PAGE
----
E2376. Digging Around Dorello's Canal: A Pictorial Review of Petrous Apex Pathology
  1. Gianna DiGrazia; Loyola University Medical Center
  2. Mariah Bashir; Loyola University Medical Center
The importance of the petrous apex and surrounding structures dates back to the early 1800s when first described by the anatomist Wenzel Gruber and eventually in the early 1900s by Primo Dorello. This anatomically dense region remains relevant today to radiologists as a variety of anatomic variants and pathologic entities can arise from this region. The contents of the petrous apex can be considered a blind spot on CT imaging, however MRI has revealed some of the very important structures traversing this area and is useful in evaluating pathology. A pictorial review of the normal anatomy, anatomic variants, and imaging characteristics of various common petrous apex lesions will make identifying lesions in this area an easier, more predictable task.

Educational Goals / Teaching Points
-Review the history and discovery of the petrous apex, including Dorello's Canal. -Review the anatomy of the petrous apex including important bony landmarks, traversing vascular structures and cranial nerves. -Discuss normal anatomic variants of the petrous apex. -Review potential clinical features of petrous apex lesions. -Discuss the high yield differential diagnosis of lesions in the petrous apex including a pictorial review using CT and MR imaging.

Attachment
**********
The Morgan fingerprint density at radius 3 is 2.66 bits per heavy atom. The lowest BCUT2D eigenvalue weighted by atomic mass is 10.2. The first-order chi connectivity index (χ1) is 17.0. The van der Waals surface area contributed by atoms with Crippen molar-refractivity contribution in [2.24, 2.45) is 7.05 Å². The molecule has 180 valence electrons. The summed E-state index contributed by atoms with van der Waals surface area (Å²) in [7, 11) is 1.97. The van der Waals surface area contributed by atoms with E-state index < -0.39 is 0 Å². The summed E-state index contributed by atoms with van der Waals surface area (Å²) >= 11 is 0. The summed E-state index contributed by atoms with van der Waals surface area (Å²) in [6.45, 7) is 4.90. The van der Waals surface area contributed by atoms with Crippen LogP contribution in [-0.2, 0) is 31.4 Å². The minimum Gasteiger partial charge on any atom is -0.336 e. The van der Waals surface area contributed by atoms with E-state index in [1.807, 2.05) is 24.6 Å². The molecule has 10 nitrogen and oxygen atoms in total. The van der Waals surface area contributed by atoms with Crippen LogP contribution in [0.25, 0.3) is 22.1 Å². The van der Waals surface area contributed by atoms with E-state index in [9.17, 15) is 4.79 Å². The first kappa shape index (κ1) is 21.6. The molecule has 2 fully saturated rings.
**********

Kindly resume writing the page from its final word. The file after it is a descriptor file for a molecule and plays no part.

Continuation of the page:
Key Anatomic/Physiologic Issues and Imaging Findings/Techniques
Petrous apex anatomy. Petrous apex anatomic variations on CT and MR. Imaging appearance on CT and MR of common lesions arising from the petrous apex, including cholesterol granulomas, cholesteatomas, mucoceles, cehaloceles, endolymphatic sac tumor, petrous apicitis, meningioma, schwannoma, paraganglioma, chondroma, chordoma, chondrosarcoma, petrous carotid aneurysm.

This educational exhibit reviews the anatomically dense petrous apex. Understanding of the basic anatomy and key imaging features of petrous apex lesions will aid in detecting subtle findings needed to diagnosis pathology in this difficult to image region. A variety of pathologic processes were discussed in order to help formulate broad differential diagnoses when faced with lesions in the petrous apex. On completion of this exhibit, the reader should feel confident in making diagnoses of common lesions in the petrous apex.